As great as these bikes are to ride, they also have another very important function, and that is making a statement. And both do a great job of that – they both have rather striking and unique designs that are sure to grab attention. To my eyes, however, they’re perhaps not the prettiest bikes out there. The KTM’s proportions could be better, and even though the R15 is more proportionate, the ‘headlight inside air-intake’ approach is a personal deal-breaker. But while you’ll probably have your own preferences, it’s absolutely impossible to ignore them.
It’s also impossible to ignore the fact that despite being the more affordable bike here, the R15’s quality and finish levels are a small notch above the KTM’s. The plastics, touch points, switchgear and paint just feel that little bit more premium, but it’s certainly not like the KTM’s a poorly built machine. It actually has the crisper digital display (even though it misses out on Bluetooth), and the considerably better performing LED headlight, too. The R15 does get Bluetooth, but functionality is quite basic, and its screen doesn’t feel quite as slick and modern as the RC’s.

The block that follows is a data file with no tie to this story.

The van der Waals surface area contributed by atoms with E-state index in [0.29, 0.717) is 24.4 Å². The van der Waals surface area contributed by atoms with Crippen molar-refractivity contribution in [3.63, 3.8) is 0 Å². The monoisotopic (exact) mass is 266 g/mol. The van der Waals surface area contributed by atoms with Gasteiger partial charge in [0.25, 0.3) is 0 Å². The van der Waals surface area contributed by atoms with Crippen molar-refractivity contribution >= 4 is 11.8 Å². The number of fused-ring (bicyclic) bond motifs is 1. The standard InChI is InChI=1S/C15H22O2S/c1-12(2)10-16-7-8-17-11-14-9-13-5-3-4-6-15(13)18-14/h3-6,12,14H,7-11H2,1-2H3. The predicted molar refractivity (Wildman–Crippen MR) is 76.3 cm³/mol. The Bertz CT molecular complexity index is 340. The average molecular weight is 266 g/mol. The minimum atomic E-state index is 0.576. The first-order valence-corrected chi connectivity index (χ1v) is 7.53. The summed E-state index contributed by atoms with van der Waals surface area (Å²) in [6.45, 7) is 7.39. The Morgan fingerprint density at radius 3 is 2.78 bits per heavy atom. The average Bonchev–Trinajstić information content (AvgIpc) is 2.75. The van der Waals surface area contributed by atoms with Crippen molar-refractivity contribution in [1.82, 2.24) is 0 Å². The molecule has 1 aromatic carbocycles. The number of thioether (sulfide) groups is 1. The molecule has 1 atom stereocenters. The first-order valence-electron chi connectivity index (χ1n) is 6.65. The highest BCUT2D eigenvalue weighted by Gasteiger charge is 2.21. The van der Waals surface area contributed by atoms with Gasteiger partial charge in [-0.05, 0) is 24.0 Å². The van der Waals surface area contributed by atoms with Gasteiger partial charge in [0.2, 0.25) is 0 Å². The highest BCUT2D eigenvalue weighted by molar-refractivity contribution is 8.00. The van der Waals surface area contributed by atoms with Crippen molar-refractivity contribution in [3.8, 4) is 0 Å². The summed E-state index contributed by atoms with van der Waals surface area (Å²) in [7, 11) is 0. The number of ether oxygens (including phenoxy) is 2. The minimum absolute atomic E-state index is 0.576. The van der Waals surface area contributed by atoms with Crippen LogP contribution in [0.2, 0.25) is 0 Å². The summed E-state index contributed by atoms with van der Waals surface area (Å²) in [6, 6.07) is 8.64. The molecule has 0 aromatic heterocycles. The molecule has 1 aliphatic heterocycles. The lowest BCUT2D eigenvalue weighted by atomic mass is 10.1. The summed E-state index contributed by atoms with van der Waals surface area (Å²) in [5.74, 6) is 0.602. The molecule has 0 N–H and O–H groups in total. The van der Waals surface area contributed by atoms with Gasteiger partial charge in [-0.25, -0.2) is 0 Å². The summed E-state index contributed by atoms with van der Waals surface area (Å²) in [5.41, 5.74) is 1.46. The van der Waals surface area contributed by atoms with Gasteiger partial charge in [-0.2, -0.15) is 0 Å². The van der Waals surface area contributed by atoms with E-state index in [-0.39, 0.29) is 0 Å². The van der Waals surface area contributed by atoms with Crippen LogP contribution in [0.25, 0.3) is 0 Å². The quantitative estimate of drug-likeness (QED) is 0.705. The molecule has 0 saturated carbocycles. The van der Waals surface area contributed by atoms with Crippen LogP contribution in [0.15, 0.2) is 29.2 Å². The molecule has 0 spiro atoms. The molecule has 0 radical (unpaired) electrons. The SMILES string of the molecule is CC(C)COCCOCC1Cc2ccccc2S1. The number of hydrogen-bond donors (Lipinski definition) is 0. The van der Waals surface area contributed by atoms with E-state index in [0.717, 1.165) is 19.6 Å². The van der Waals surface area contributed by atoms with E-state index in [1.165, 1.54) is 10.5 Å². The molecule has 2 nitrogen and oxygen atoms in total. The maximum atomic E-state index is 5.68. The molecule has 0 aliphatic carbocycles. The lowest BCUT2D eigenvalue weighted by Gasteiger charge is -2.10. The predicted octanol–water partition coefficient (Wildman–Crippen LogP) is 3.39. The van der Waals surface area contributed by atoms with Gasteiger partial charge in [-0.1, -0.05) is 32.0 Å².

The R15 still makes for an excellent motorcycle for anyone who enjoys the sportiness of motorcycling and the thrill of cornering. But it’s also a little narrower in its focus, and demands more from you as a rider. The riding posture is that little bit more committed, you have to work the engine harder, it’s not as good a tourer, and it feels quite small. The RC, meanwhile, is capable of pretty much everything that the R15 is, but is also noticeably faster and feels like a larger bike. Strangely enough, the KTM is the more comfortable, usable and versatile bike – whoever thought we’d be using words like that for a sporty KTM!
There’s no doubt that the R15 is better than it has ever been, and the gap between these two bikes is closer than ever. But these are both bikes that you’re likely to buy early on in your life, as a college student or a young professional, so they’re likely to be the only bike in your garage. Which means that any extra usability and versatility that they can offer is going to be greatly appreciated. Keeping that in mind, the extra Rs 35,000 or so in ex-showroom price you pay for the RC seems like money well spent. I know I would, if I could.